The Atlanta Symphony Orchestra (ASO) is one of America’s leading musical institues. While it was officially founded in 1945, different versions date back to 1923.
As part of a student project while attending General Assembly, our team was given the task of redesigning ASO’s desktop and mobile experience in a way that increased diversity/inclusivity and improved their overall ticketing process. During this project, we found that those unfamiliar with symphonies and orchestras had difficulty finding information relating to etiquette and attire and also wanted more guidance when choosing their seats.
A more intuitive website that appeals to a wider audience, features an internal ticketing process with a "view from seat" feature, and easily locatable first time information.
While I contributed to each phase of the project, I played a pivotal role in interviewing users, affinity mapping our data, developing desktop wireframes, and testing our designs.
Adobe XD, Miro, Google Docs, Google Slides
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|---------------------------------------------------------- 2 weeks ----------------------------------------------------------|
The average age of an audience member at an ASO concert is 50+. We decided that within our 2 week time frame, we could create the most impact by focusing on what considerations different age groups had in regards to the symphony. We also believe that there are other opportunities for increasing ASO audience diversity.
Over the course of 2 days, We completed 6 user interviews & contextual inquiries.
Our users ranged from 19 to 45 and included some that had been to the ASO and some that had not. Of the 6 people interviewed:
During this time we also completed a competitive analysis. It compared ASO to other symphonies in the US and other attractions in Atlanta. The data revealed two distinct differences: ASO was not reaching as many people on social media as other symphonies in the US and most well-known symphonies had an internal ticketing process while ASO did not.
As we started to synthesize our data, we quickly realized the majority of our users disliked that the ASO uses Ticketmaster and Live Nation for their ticketing process. They found this part frustrating and untrustworthy. They also found the website to feel cluttered and had difficulty finding pertinent “first-time” information.
"I have had hiccups in the past with bringing in a backpack or water bottle that wasn't allowed."
"I hate Ticketmaster in general."
Other key insights:
This information led me to create our journey map. Later, our group created problem, solution statements, and a user flow diagram.
Problem: Tim wants to buy tickets to the symphony as they are featuring one of his favorite artists. He needs help finding a "good" seat in the concert hall that won't exceed his budget as well as information on what to expect at the concert.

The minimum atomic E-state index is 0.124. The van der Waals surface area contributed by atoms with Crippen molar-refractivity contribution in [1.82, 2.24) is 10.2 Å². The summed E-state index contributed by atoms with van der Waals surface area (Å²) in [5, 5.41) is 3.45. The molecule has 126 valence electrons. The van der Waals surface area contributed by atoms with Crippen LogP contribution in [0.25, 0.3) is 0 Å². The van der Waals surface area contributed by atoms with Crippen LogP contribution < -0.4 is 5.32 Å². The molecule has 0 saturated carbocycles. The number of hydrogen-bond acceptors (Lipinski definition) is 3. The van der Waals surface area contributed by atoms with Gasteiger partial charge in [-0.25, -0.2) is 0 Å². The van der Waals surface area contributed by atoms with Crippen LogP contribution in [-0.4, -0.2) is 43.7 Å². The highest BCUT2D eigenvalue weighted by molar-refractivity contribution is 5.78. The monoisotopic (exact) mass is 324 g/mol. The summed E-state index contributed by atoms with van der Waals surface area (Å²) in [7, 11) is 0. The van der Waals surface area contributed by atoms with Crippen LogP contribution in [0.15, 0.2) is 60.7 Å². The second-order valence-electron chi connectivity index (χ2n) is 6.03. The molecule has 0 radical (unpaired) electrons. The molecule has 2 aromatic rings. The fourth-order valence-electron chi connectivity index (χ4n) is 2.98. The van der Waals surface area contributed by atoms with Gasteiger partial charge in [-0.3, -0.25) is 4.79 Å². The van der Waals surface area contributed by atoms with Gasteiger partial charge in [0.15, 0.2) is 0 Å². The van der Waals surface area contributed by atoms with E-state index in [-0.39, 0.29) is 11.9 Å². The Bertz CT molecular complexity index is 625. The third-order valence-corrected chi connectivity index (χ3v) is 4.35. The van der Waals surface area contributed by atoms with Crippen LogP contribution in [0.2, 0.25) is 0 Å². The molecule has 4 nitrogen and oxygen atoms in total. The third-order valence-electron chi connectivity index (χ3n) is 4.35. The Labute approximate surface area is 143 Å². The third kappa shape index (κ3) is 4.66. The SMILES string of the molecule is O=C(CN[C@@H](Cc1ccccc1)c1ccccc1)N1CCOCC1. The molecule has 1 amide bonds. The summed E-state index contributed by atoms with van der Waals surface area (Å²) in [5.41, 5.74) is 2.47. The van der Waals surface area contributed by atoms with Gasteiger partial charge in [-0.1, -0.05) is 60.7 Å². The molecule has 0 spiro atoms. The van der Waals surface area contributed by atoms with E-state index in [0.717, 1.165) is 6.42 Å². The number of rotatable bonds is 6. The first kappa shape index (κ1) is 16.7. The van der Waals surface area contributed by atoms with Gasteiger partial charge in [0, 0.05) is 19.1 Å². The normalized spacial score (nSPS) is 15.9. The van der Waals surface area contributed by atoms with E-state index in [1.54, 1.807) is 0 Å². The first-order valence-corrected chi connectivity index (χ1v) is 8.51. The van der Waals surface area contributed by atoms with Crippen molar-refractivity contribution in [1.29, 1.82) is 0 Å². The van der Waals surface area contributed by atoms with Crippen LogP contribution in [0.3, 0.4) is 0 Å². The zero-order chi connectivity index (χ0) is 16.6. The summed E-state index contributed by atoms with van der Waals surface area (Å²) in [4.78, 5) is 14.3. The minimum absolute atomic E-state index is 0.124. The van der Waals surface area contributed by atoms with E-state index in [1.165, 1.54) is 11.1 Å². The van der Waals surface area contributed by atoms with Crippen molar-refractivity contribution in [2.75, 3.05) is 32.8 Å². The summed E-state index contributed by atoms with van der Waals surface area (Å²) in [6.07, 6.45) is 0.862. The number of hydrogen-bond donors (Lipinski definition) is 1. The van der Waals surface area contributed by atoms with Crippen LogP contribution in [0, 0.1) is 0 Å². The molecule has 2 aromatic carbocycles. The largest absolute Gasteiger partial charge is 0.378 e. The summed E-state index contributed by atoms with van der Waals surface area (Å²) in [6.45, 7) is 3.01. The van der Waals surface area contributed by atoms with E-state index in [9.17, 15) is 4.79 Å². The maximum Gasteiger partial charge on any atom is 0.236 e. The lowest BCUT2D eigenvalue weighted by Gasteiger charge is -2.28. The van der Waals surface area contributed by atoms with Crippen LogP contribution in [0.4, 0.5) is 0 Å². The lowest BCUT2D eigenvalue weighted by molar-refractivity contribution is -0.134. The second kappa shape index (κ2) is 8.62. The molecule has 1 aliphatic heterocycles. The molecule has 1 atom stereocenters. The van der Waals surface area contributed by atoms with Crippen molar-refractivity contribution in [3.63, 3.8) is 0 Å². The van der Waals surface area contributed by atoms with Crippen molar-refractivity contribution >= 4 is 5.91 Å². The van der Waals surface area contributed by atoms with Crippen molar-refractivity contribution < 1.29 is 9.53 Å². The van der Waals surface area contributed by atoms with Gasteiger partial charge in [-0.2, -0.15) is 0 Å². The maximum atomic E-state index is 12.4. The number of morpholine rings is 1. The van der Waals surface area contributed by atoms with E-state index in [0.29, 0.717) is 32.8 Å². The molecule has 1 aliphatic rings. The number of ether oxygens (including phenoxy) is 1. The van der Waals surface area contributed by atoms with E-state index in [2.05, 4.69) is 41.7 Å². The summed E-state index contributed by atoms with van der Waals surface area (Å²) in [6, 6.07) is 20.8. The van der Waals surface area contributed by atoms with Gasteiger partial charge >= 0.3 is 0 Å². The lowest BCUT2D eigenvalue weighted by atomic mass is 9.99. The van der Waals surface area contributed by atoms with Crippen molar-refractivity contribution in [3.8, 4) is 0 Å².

Solution: The new ASO website will feature an easy to navigate FAQ page for new participants, a concise event page, and an internal ticket booking service that features information on each seat's view and sound quality.
Once our data was synthesized, we spent a day whiteboarding, sketching, and conducting a design studio. We felt that this was the quickest way for our group to begin redesigning ASO's website based on the key features our users wanted.
After debating, dot voting, and iterating over these early sketches, we were able to begin wireframing in Adobe XD. That weekend I created the homepage, event calendar, event list page, and event page. One of my teammates created the FAQ pages and ticketing process.
Over the course of 2 days, I conducted 4 usability tests with our desktop wireframes while another teammate worked on building and testing mobile wireframes. Initial tests revealed that a couple of our menu items were worded awkwardly - specifically “Concerts” and “Visit.” As suggested by one of our teammates, we created an A/B test, thinking that either “Calendar & Events” or “Ticketing” had to be the one. As it turns out, “Calendar & Events” still felt awkward for our users and when testing “Ticketing,” they had trouble locating the calendar page. Further research and interviewing revealed a new option:
I tested “Events” with a couple users and, so far, this has proven to be our best solution. Below is a comparison of ASO’s current header and our final version.
We made a number of other iterations throughout our testing. These include:
Event list page: Added a filter system, changed the menu header, made the button “Buy Tickets” go straight to the ticketing process.
Instagram / Attire page: Reduced the size of the “Attire” section. Changed “Dress to Impress” to “See What Others Are Wearing.” Added a “Load More” button instead of arrows. Changed the top menu header.
Ticketing page: Added breadcrumbs, moved the “Date and Time” to the same gray box as the name of the event, added a seat selection tool in place of a gray box. Removed the “Add Best Available Seats to Cart” button and changed “Select My Own Seats” to “Select Seats.” Changed the min and max prices to better reflect symphony pricing. Changed the main menu header. Changed the size of “clear selection” links.
Seat selection page: Added breadcrumbs, a legend, and the description “view from seat(s).” Added a clickable diagram to “Search Other Levels.” Removed “Add Seats” button and made more things clickable. Now, after selecting seats, the user can click “Proceed to Checkout.” Added fees and link for fee description. Removed filters at the top right. Added “Step 4.”
After finalizing our wireframes, our team began creating high fidelity desktop and mobile mock-ups in Adobe XD and putting together a 20 minute presentation.
Here are some of the desktop mock-ups that I made:
I'm always happy to discuss UX, music, modular synthesis, ping-pong, etc...